Riverbed Provides the WAN Optimization
Riverbed Selected to Provide the WAN Optimization
Some of the European offices have DSL connections; some have cable modem connectivity, O'Brien said.
After doing its due diligence on vendor evaluation, GMF decided to go with Riverbed Technology, a San Francisco-based WAN optimization specialist whose data services accelerate business operations.
Riverbed, which has about 4,500 customers, provides a comprehensive WDS hardware/software package to solve a host of common but often-severe problems that can effectively prevent enterprises from sharing applications and data across wide areas. In this context, "wide area" means anywhere in the world.
Riverbed's secret sauce is housed in its Steelhead WDS appliance, which addresses all the issues that affect application latency over the WAN. The appliance-which contains all the networking hardware and software in one plug-in-type package-is designed to improve the performance of file sharing, e-mail, backup, document management systems and IT tools, in addition to ERP and CRM applications.
Using Riverbed, these applications have been proven to be accelerated anywhere from five to 50 times faster, Riverbed Senior Vice President Eric Wolford told me.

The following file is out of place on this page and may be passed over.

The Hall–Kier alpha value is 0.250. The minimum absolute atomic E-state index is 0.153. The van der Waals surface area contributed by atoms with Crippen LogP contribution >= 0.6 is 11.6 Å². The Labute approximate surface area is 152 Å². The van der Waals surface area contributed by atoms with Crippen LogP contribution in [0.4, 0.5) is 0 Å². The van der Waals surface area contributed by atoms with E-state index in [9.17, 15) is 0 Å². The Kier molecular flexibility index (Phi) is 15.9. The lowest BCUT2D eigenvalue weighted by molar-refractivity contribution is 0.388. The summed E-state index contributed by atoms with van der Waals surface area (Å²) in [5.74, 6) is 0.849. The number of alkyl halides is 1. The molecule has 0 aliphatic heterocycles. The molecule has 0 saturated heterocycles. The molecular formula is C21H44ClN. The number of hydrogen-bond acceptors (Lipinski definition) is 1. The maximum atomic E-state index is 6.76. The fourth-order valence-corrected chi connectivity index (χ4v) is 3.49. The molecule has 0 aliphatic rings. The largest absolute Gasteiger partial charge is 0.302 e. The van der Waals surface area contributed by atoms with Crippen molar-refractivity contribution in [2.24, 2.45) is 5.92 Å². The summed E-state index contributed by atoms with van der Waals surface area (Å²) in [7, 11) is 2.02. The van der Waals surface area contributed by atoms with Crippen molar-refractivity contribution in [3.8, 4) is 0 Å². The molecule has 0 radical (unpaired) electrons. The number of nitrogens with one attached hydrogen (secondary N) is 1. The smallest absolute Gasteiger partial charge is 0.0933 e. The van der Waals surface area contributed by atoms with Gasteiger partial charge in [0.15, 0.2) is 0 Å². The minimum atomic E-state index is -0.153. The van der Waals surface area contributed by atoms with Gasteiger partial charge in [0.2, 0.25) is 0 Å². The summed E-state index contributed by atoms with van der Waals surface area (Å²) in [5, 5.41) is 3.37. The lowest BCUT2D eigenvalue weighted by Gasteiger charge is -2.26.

"After we got them installed, not only did they work well, it was unbelievable how fast [the overall network performance] was," O'Brien said. "For example, to upgrade our Belgrade office in Serbia, where we pay about 50 euros a month for a DSL connection, the next possible upgrade would be to a Fibre Channel connection, which costs 600 euros per month.
"Consider that our Riverbed Steelhead WDS appliances cost us $3,000 or $4,000 apiece-that pays for itself very quickly."
Steelheads were integrated into every GMF office. The result was the creation of a GMF global network-the ability to work as a single organization-with significantly improved performance, O'Brien said.
GMF's IT department is now able to centrally manage the network as well as centrally control anti-spyware patch management for increased security, O'Brien said.
Because the grant documents are ingested and distributed faster across GMF's new world network, the system servers and storage arrays don't have to spin as long or as often as they used to, so electrical power saving is becoming a bottom-line savings factor.